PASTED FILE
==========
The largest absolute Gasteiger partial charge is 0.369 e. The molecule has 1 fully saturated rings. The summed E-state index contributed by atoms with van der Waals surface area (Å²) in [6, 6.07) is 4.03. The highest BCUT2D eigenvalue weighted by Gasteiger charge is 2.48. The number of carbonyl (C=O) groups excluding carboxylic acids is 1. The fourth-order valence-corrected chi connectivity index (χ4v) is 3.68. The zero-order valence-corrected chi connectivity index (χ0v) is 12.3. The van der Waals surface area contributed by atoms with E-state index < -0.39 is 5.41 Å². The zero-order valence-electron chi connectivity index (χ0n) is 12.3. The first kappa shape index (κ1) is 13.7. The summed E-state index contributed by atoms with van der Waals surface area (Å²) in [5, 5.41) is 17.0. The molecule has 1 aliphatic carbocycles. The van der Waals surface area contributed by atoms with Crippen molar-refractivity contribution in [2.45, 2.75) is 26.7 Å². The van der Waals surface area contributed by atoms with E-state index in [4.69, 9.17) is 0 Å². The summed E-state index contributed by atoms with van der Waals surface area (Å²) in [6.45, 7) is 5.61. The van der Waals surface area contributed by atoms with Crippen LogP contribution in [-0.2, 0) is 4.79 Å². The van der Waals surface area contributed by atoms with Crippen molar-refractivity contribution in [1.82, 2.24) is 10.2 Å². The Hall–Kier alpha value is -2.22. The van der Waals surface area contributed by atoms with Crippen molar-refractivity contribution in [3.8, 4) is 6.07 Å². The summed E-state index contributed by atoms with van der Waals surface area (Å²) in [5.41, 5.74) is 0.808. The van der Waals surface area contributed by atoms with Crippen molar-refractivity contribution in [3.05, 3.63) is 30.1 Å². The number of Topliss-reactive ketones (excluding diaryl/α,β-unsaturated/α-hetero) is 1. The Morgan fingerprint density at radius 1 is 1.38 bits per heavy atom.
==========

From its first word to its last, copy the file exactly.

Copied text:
The largest absolute Gasteiger partial charge is 0.369 e. The molecule has 1 fully saturated rings. The summed E-state index contributed by atoms with van der Waals surface area (Å²) in [6, 6.07) is 4.03. The highest BCUT2D eigenvalue weighted by Gasteiger charge is 2.48. The number of carbonyl (C=O) groups excluding carboxylic acids is 1. The fourth-order valence-corrected chi connectivity index (χ4v) is 3.68. The zero-order valence-corrected chi connectivity index (χ0v) is 12.3. The van der Waals surface area contributed by atoms with E-state index < -0.39 is 5.41 Å². The zero-order valence-electron chi connectivity index (χ0n) is 12.3. The first kappa shape index (κ1) is 13.7. The summed E-state index contributed by atoms with van der Waals surface area (Å²) in [5, 5.41) is 17.0. The molecule has 1 aliphatic carbocycles. The van der Waals surface area contributed by atoms with Crippen molar-refractivity contribution in [2.45, 2.75) is 26.7 Å². The van der Waals surface area contributed by atoms with E-state index in [4.69, 9.17) is 0 Å². The summed E-state index contributed by atoms with van der Waals surface area (Å²) in [6.45, 7) is 5.61. The van der Waals surface area contributed by atoms with Crippen LogP contribution in [-0.2, 0) is 4.79 Å². The van der Waals surface area contributed by atoms with Crippen molar-refractivity contribution in [1.82, 2.24) is 10.2 Å². The Hall–Kier alpha value is -2.22. The van der Waals surface area contributed by atoms with Crippen molar-refractivity contribution in [3.8, 4) is 6.07 Å². The summed E-state index contributed by atoms with van der Waals surface area (Å²) in [5.41, 5.74) is 0.808. The van der Waals surface area contributed by atoms with Crippen molar-refractivity contribution in [3.05, 3.63) is 30.1 Å². The number of Topliss-reactive ketones (excluding diaryl/α,β-unsaturated/α-hetero) is 1. The Morgan fingerprint density at radius 1 is 1.38 bits per heavy atom.